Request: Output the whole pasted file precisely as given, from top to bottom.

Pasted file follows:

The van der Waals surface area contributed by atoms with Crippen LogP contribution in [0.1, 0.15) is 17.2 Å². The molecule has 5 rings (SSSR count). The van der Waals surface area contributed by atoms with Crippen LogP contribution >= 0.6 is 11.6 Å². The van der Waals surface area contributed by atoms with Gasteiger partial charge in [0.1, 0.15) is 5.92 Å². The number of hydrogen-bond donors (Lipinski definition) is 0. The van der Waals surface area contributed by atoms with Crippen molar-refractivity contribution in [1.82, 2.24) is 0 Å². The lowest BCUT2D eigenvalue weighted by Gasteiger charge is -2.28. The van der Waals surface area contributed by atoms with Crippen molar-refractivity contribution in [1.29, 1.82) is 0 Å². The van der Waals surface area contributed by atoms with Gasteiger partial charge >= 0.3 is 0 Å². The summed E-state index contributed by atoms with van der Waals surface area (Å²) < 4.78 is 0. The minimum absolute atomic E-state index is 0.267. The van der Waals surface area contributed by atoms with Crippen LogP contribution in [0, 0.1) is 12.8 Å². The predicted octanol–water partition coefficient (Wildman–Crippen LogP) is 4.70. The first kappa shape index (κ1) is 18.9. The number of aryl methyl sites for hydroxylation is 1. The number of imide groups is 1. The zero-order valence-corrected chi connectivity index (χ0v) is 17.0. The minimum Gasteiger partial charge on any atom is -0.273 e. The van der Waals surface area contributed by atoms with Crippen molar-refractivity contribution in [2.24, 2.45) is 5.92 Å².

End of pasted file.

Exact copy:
The van der Waals surface area contributed by atoms with Crippen LogP contribution in [0.1, 0.15) is 17.2 Å². The molecule has 5 rings (SSSR count). The van der Waals surface area contributed by atoms with Crippen LogP contribution >= 0.6 is 11.6 Å². The van der Waals surface area contributed by atoms with Gasteiger partial charge in [0.1, 0.15) is 5.92 Å². The number of hydrogen-bond donors (Lipinski definition) is 0. The van der Waals surface area contributed by atoms with Crippen molar-refractivity contribution in [1.82, 2.24) is 0 Å². The lowest BCUT2D eigenvalue weighted by Gasteiger charge is -2.28. The van der Waals surface area contributed by atoms with Crippen molar-refractivity contribution in [1.29, 1.82) is 0 Å². The van der Waals surface area contributed by atoms with Gasteiger partial charge >= 0.3 is 0 Å². The summed E-state index contributed by atoms with van der Waals surface area (Å²) < 4.78 is 0. The minimum absolute atomic E-state index is 0.267. The van der Waals surface area contributed by atoms with Crippen LogP contribution in [0, 0.1) is 12.8 Å². The predicted octanol–water partition coefficient (Wildman–Crippen LogP) is 4.70. The first kappa shape index (κ1) is 18.9. The number of aryl methyl sites for hydroxylation is 1. The number of imide groups is 1. The zero-order valence-corrected chi connectivity index (χ0v) is 17.0. The minimum Gasteiger partial charge on any atom is -0.273 e. The van der Waals surface area contributed by atoms with Crippen molar-refractivity contribution in [2.24, 2.45) is 5.92 Å².